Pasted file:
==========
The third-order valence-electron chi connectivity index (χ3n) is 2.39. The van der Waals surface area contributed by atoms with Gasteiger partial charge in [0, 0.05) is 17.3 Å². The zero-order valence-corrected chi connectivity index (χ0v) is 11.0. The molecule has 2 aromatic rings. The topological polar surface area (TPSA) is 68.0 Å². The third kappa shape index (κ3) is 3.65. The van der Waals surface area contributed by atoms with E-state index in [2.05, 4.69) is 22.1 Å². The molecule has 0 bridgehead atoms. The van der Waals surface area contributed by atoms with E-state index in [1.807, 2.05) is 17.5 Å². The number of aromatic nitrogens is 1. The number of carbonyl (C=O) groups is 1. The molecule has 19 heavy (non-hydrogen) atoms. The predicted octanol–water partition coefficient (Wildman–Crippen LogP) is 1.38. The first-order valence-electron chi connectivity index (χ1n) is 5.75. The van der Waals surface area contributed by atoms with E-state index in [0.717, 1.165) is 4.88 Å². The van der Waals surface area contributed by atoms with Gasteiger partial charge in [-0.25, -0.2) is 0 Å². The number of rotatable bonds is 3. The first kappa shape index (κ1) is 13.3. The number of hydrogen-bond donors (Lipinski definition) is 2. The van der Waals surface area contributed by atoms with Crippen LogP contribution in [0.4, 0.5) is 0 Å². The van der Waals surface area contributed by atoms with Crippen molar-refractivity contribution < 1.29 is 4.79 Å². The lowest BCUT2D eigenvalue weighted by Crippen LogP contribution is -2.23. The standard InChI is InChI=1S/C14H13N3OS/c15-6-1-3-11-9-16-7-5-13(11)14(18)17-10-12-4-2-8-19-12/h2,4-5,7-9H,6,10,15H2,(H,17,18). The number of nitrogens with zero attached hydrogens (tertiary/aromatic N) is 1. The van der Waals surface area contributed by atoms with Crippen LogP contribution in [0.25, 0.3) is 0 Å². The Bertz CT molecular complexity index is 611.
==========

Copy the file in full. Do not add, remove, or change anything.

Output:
The third-order valence-electron chi connectivity index (χ3n) is 2.39. The van der Waals surface area contributed by atoms with Gasteiger partial charge in [0, 0.05) is 17.3 Å². The zero-order valence-corrected chi connectivity index (χ0v) is 11.0. The molecule has 2 aromatic rings. The topological polar surface area (TPSA) is 68.0 Å². The third kappa shape index (κ3) is 3.65. The van der Waals surface area contributed by atoms with E-state index in [2.05, 4.69) is 22.1 Å². The molecule has 0 bridgehead atoms. The van der Waals surface area contributed by atoms with E-state index in [1.807, 2.05) is 17.5 Å². The number of aromatic nitrogens is 1. The number of carbonyl (C=O) groups is 1. The molecule has 19 heavy (non-hydrogen) atoms. The predicted octanol–water partition coefficient (Wildman–Crippen LogP) is 1.38. The first-order valence-electron chi connectivity index (χ1n) is 5.75. The van der Waals surface area contributed by atoms with E-state index in [0.717, 1.165) is 4.88 Å². The van der Waals surface area contributed by atoms with Gasteiger partial charge in [-0.25, -0.2) is 0 Å². The number of rotatable bonds is 3. The first kappa shape index (κ1) is 13.3. The number of hydrogen-bond donors (Lipinski definition) is 2. The van der Waals surface area contributed by atoms with Crippen LogP contribution in [0.4, 0.5) is 0 Å². The van der Waals surface area contributed by atoms with Crippen molar-refractivity contribution < 1.29 is 4.79 Å². The lowest BCUT2D eigenvalue weighted by Crippen LogP contribution is -2.23. The standard InChI is InChI=1S/C14H13N3OS/c15-6-1-3-11-9-16-7-5-13(11)14(18)17-10-12-4-2-8-19-12/h2,4-5,7-9H,6,10,15H2,(H,17,18). The number of nitrogens with zero attached hydrogens (tertiary/aromatic N) is 1. The van der Waals surface area contributed by atoms with Crippen LogP contribution in [0.25, 0.3) is 0 Å². The Bertz CT molecular complexity index is 611.